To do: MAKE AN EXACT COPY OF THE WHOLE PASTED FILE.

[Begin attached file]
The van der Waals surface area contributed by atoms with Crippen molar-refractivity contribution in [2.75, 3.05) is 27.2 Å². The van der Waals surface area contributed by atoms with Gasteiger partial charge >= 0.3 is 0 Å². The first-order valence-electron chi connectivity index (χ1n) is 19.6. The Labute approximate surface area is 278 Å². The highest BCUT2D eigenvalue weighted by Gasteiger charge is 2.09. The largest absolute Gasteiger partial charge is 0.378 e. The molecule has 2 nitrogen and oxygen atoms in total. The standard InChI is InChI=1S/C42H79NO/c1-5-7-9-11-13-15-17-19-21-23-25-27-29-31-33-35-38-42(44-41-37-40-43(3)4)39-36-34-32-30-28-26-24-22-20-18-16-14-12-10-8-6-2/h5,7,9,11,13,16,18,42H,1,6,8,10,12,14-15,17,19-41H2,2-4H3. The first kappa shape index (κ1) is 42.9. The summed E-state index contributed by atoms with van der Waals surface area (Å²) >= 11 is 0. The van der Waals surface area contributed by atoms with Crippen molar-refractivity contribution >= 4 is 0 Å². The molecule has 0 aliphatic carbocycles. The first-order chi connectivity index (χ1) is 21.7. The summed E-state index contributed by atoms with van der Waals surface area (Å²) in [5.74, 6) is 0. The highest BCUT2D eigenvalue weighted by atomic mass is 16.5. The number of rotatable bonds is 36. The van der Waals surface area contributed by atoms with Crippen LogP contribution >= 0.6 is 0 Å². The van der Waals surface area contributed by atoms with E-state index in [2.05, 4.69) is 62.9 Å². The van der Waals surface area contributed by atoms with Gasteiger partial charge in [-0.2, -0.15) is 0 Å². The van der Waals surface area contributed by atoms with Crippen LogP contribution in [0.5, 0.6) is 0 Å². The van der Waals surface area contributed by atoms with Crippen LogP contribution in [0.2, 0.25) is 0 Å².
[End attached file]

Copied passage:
The van der Waals surface area contributed by atoms with Crippen molar-refractivity contribution in [2.75, 3.05) is 27.2 Å². The van der Waals surface area contributed by atoms with Gasteiger partial charge >= 0.3 is 0 Å². The first-order valence-electron chi connectivity index (χ1n) is 19.6. The Labute approximate surface area is 278 Å². The highest BCUT2D eigenvalue weighted by Gasteiger charge is 2.09. The largest absolute Gasteiger partial charge is 0.378 e. The molecule has 2 nitrogen and oxygen atoms in total. The standard InChI is InChI=1S/C42H79NO/c1-5-7-9-11-13-15-17-19-21-23-25-27-29-31-33-35-38-42(44-41-37-40-43(3)4)39-36-34-32-30-28-26-24-22-20-18-16-14-12-10-8-6-2/h5,7,9,11,13,16,18,42H,1,6,8,10,12,14-15,17,19-41H2,2-4H3. The first kappa shape index (κ1) is 42.9. The summed E-state index contributed by atoms with van der Waals surface area (Å²) >= 11 is 0. The van der Waals surface area contributed by atoms with Crippen molar-refractivity contribution >= 4 is 0 Å². The molecule has 0 aliphatic carbocycles. The first-order chi connectivity index (χ1) is 21.7. The summed E-state index contributed by atoms with van der Waals surface area (Å²) in [5.74, 6) is 0. The highest BCUT2D eigenvalue weighted by atomic mass is 16.5. The number of rotatable bonds is 36. The van der Waals surface area contributed by atoms with Crippen LogP contribution >= 0.6 is 0 Å². The van der Waals surface area contributed by atoms with E-state index in [2.05, 4.69) is 62.9 Å². The van der Waals surface area contributed by atoms with Gasteiger partial charge in [-0.2, -0.15) is 0 Å². The van der Waals surface area contributed by atoms with Crippen LogP contribution in [0.5, 0.6) is 0 Å². The van der Waals surface area contributed by atoms with Crippen LogP contribution in [0.2, 0.25) is 0 Å².